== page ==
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These tiny, self-assembling traps capture PFAS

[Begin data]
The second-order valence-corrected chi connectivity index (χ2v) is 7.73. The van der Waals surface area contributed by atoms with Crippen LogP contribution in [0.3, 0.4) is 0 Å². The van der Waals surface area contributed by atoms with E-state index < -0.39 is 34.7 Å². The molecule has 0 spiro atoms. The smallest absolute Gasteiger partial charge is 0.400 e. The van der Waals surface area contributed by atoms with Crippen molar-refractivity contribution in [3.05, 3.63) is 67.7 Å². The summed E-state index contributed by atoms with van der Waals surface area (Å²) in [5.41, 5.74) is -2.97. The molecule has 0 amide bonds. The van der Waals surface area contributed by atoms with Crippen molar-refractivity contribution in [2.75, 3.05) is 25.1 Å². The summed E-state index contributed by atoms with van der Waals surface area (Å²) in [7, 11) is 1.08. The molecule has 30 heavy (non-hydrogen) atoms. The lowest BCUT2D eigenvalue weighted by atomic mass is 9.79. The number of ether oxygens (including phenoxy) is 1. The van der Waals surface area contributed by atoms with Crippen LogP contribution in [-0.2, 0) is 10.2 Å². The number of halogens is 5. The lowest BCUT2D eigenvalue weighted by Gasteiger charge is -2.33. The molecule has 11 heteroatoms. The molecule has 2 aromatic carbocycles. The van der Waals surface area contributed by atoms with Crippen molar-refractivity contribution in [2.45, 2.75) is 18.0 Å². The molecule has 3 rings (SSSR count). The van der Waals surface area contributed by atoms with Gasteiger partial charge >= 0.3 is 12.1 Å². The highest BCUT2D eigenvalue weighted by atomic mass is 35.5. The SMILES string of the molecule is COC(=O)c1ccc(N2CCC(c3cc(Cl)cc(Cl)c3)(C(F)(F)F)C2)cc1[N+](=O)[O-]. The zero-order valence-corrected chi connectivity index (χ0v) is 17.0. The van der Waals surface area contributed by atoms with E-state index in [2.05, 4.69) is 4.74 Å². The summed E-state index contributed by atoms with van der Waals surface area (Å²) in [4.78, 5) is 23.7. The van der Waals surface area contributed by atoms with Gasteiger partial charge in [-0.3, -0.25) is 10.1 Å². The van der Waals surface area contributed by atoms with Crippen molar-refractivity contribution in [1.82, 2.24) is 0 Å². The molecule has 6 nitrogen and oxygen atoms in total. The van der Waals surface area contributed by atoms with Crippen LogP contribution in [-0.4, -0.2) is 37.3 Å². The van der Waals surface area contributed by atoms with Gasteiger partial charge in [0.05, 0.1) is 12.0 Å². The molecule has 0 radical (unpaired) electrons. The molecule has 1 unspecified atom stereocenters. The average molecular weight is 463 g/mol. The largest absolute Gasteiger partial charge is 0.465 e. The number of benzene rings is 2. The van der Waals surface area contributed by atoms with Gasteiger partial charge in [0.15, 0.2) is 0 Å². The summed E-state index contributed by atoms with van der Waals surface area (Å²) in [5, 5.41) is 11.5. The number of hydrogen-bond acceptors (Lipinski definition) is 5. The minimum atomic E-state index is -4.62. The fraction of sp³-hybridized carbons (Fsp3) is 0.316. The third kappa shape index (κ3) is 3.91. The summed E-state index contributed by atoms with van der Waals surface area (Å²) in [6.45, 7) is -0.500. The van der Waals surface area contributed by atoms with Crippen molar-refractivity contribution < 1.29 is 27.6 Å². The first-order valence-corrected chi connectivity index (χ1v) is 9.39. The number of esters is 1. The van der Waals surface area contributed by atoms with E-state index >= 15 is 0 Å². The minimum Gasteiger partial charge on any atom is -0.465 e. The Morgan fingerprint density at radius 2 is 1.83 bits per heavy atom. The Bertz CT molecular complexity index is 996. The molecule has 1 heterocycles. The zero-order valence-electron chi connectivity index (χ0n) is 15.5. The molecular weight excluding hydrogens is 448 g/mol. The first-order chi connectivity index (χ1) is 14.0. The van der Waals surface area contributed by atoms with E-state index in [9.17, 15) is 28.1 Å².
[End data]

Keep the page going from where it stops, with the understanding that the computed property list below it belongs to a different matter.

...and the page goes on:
University at Buffalo chemists have shown that self-assembling molecular traps can be used to capture PFAS—dangerous pollutants that have contaminated drinking water supplies around the world. The traps are made from iron-based and organic building blocks that connect, like Legos, to form a tetrahedral cage. Experiments showed that these structures bind to certain PFAS (short for per- and polyfluoroalkyl substances), and a lab analysis revealed how this happens. As it turns out, the PFAS stick strongly to the outside of the cages instead of getting caught inside, researchers say. These insights were detailed in a study released this month and could help scientists fine-tune the traps in favorable ways—for example, by enlarging the openings of the cages to potentially catch other types of PFAS. The eventual goal is to use such cages—known as metallacages—in systems that isolate PFAS from water, which could lead to better water treatment, or improved techniques for detecting the pollutants in water. Read more....



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